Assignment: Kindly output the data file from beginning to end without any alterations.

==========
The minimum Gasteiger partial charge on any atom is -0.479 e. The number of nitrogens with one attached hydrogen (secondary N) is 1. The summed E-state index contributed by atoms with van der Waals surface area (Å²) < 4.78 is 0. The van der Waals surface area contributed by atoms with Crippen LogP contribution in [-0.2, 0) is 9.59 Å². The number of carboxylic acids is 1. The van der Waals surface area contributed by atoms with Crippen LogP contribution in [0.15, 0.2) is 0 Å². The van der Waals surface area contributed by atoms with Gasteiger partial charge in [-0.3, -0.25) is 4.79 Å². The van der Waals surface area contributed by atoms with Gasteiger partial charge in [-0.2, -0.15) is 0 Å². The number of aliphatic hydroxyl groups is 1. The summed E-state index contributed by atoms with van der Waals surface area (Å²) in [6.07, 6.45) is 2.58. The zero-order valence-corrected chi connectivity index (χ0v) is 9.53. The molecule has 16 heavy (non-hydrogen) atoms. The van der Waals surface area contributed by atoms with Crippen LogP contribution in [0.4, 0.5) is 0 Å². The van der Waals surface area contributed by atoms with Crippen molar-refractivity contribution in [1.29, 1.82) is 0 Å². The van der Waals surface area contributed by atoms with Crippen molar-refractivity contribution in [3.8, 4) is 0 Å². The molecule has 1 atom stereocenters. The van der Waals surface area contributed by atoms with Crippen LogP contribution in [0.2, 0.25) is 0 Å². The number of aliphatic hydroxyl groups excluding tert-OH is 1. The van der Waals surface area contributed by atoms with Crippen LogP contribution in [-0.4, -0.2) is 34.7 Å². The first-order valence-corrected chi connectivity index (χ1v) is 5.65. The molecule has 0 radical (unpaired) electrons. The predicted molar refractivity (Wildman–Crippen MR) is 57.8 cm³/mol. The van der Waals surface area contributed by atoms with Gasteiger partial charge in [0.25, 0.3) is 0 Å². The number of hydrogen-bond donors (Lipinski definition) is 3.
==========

The minimum Gasteiger partial charge on any atom is -0.479 e. The number of nitrogens with one attached hydrogen (secondary N) is 1. The summed E-state index contributed by atoms with van der Waals surface area (Å²) < 4.78 is 0. The van der Waals surface area contributed by atoms with Crippen LogP contribution in [-0.2, 0) is 9.59 Å². The number of carboxylic acids is 1. The van der Waals surface area contributed by atoms with Crippen LogP contribution in [0.15, 0.2) is 0 Å². The van der Waals surface area contributed by atoms with Gasteiger partial charge in [-0.3, -0.25) is 4.79 Å². The van der Waals surface area contributed by atoms with Gasteiger partial charge in [-0.2, -0.15) is 0 Å². The number of aliphatic hydroxyl groups is 1. The summed E-state index contributed by atoms with van der Waals surface area (Å²) in [6.07, 6.45) is 2.58. The zero-order valence-corrected chi connectivity index (χ0v) is 9.53. The molecule has 16 heavy (non-hydrogen) atoms. The van der Waals surface area contributed by atoms with Crippen LogP contribution in [0.4, 0.5) is 0 Å². The van der Waals surface area contributed by atoms with Crippen molar-refractivity contribution in [1.29, 1.82) is 0 Å². The van der Waals surface area contributed by atoms with Crippen molar-refractivity contribution in [3.8, 4) is 0 Å². The molecule has 1 atom stereocenters. The van der Waals surface area contributed by atoms with Crippen LogP contribution in [0.2, 0.25) is 0 Å². The number of aliphatic hydroxyl groups excluding tert-OH is 1. The van der Waals surface area contributed by atoms with Crippen LogP contribution in [-0.4, -0.2) is 34.7 Å². The first-order valence-corrected chi connectivity index (χ1v) is 5.65. The molecule has 0 radical (unpaired) electrons. The predicted molar refractivity (Wildman–Crippen MR) is 57.8 cm³/mol. The van der Waals surface area contributed by atoms with Gasteiger partial charge in [0.25, 0.3) is 0 Å². The number of hydrogen-bond donors (Lipinski definition) is 3.